May 2003
Volume 44, Issue 13
Free
ARVO Annual Meeting Abstract  |   May 2003
Ophthalmic Manifestations of Metastatic Prostate Carcinoma (MPC): Spectrum of Findings and Sources of Misdiagnosis
Author Affiliations & Notes
  • J.Y. Choi
    Ophthalmology, Case Western Reserve Univ, Cleveland, OH, United States
  • D.S. Bardenstein
    Ophthalmology, Case Western Reserve Univ, Cleveland, OH, United States
  • J.S. Lewin
    Radiology and Oncology, Case Western Reserve Univ, Cleveland, OH, United States
  • M.R. Levine
    Radiology and Oncology, Case Western Reserve Univ, Cleveland, OH, United States
  • Footnotes
    Commercial Relationships  J.Y. Choi, None; D.S. Bardenstein, None; J.S. Lewin, None; M.R. Levine, None.
  • Footnotes
    Support  Research to Prevent Blindness
Investigative Ophthalmology & Visual Science May 2003, Vol.44, 1589. doi:
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      J.Y. Choi, D.S. Bardenstein, J.S. Lewin, M.R. Levine; Ophthalmic Manifestations of Metastatic Prostate Carcinoma (MPC): Spectrum of Findings and Sources of Misdiagnosis . Invest. Ophthalmol. Vis. Sci. 2003;44(13):1589.

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      © ARVO (1962-2015); The Authors (2016-present)

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Abstract

Abstract: : Purpose: Prostate carcinoma is one of the 3 most common metastatic lesions to the eye and orbit but is still very rare. Its unique biologic properties, i.e. osteotropic metastasis and induced tissue changes, cause clinical and radiologic ophthalmic manifestations which can be mistaken for more common entities and lead to an unappreciatedly high rate of misdiagnosis. We present a series of MPC cases which demonstrates the broad spectrum of these manifestations and identify pitfalls in MPC diagnosis. Methods: Charts of Ocular Oncology Service (OOS) patients were retrospectively reviewed. Seven patients with MPC were identified. Clinical, radiologic and pathologic disease features were reviewed, and all radiologic studies were re-evaluated to identify the distribution of metastases. Results: Six patients with ophthalmic manifestations of MPC were identified. Two-thirds of patients were known to have prostate carcinoma. The spectrum of ophthalmic manifestations ranged from decreased vision due to choroidal masses, diplopia from mass effect, diplopia from extra-orbital cranial nerve palsy (CN 4 and 6), ptosis, exophthalmos, headache and visual loss from optic nerve compression. Half the patients were misdiagnosed initially by subspecialists. Misdiagnoses were radiologic (osteoblastic lesion misdiagnosed as meningioma) in 1/3 of these cases and clinical (ptosis misdiagnosed as Bell's palsy, diplopia as temporal arteritis) in 2/3. Correct diagnosis was made on the OOS, clinically in three cases and by fine needle aspiration biopsy in two. Visual outcomes ranged from no light perception to 20/25. Blindness was always associated with metastasis to the optic canal with optic nerve compression. Conclusion: MPC can cause a diverse array of ophthalmic manifestations. The same findings can result from both intra- and extra-orbital disease sites. While uncommon, recognition of these features of MPC, especially in patients with a history of prostate carcinoma, is critical for accurate diagnosis and effective treatment.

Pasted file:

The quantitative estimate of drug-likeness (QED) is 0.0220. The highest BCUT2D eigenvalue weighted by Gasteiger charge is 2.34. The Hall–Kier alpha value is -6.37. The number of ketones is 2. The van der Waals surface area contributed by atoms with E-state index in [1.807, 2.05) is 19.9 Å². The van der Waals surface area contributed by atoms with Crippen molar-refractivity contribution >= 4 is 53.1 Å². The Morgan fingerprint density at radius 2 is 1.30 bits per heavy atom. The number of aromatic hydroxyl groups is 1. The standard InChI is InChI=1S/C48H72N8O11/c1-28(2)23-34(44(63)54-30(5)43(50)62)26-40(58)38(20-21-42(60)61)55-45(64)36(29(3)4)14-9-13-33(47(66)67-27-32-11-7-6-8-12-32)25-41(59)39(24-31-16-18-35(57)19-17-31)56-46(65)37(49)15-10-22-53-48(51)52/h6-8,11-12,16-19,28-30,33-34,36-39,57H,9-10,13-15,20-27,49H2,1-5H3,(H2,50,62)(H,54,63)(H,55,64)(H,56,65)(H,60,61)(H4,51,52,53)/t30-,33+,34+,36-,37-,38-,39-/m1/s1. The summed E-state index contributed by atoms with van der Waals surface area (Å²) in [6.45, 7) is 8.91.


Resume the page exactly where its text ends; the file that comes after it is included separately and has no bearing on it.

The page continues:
Keywords: oncology • orbit • imaging/image analysis: clinical 
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